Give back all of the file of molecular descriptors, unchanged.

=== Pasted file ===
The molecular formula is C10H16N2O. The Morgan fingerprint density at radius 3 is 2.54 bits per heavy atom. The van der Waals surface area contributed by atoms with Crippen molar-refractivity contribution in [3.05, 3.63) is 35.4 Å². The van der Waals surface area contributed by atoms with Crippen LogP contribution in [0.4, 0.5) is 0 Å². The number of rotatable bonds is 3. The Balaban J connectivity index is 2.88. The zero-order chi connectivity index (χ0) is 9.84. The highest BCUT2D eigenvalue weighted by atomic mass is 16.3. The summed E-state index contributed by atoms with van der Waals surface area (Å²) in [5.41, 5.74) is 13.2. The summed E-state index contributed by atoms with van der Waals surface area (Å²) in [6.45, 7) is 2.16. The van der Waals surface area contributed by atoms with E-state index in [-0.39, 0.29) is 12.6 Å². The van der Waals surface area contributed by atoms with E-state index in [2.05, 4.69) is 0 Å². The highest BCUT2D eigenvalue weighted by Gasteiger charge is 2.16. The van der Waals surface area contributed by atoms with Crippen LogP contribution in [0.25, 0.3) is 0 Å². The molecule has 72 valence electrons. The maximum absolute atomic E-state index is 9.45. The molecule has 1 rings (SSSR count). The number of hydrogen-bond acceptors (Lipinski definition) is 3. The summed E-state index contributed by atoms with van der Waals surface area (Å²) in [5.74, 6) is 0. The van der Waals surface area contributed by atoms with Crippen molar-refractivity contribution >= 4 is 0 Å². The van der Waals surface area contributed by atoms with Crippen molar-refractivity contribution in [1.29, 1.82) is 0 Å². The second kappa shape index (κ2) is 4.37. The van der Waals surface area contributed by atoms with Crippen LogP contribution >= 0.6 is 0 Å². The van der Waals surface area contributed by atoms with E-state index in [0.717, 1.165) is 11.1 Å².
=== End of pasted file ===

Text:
The molecular formula is C10H16N2O. The Morgan fingerprint density at radius 3 is 2.54 bits per heavy atom. The van der Waals surface area contributed by atoms with Crippen molar-refractivity contribution in [3.05, 3.63) is 35.4 Å². The van der Waals surface area contributed by atoms with Crippen LogP contribution in [0.4, 0.5) is 0 Å². The number of rotatable bonds is 3. The Balaban J connectivity index is 2.88. The zero-order chi connectivity index (χ0) is 9.84. The highest BCUT2D eigenvalue weighted by atomic mass is 16.3. The summed E-state index contributed by atoms with van der Waals surface area (Å²) in [5.41, 5.74) is 13.2. The summed E-state index contributed by atoms with van der Waals surface area (Å²) in [6.45, 7) is 2.16. The van der Waals surface area contributed by atoms with E-state index in [-0.39, 0.29) is 12.6 Å². The van der Waals surface area contributed by atoms with E-state index in [2.05, 4.69) is 0 Å². The highest BCUT2D eigenvalue weighted by Gasteiger charge is 2.16. The van der Waals surface area contributed by atoms with Crippen LogP contribution in [0.25, 0.3) is 0 Å². The molecule has 72 valence electrons. The maximum absolute atomic E-state index is 9.45. The molecule has 1 rings (SSSR count). The number of hydrogen-bond acceptors (Lipinski definition) is 3. The summed E-state index contributed by atoms with van der Waals surface area (Å²) in [5.74, 6) is 0. The van der Waals surface area contributed by atoms with Crippen molar-refractivity contribution >= 4 is 0 Å². The van der Waals surface area contributed by atoms with Crippen molar-refractivity contribution in [1.29, 1.82) is 0 Å². The second kappa shape index (κ2) is 4.37. The van der Waals surface area contributed by atoms with Crippen LogP contribution >= 0.6 is 0 Å². The van der Waals surface area contributed by atoms with E-state index in [0.717, 1.165) is 11.1 Å².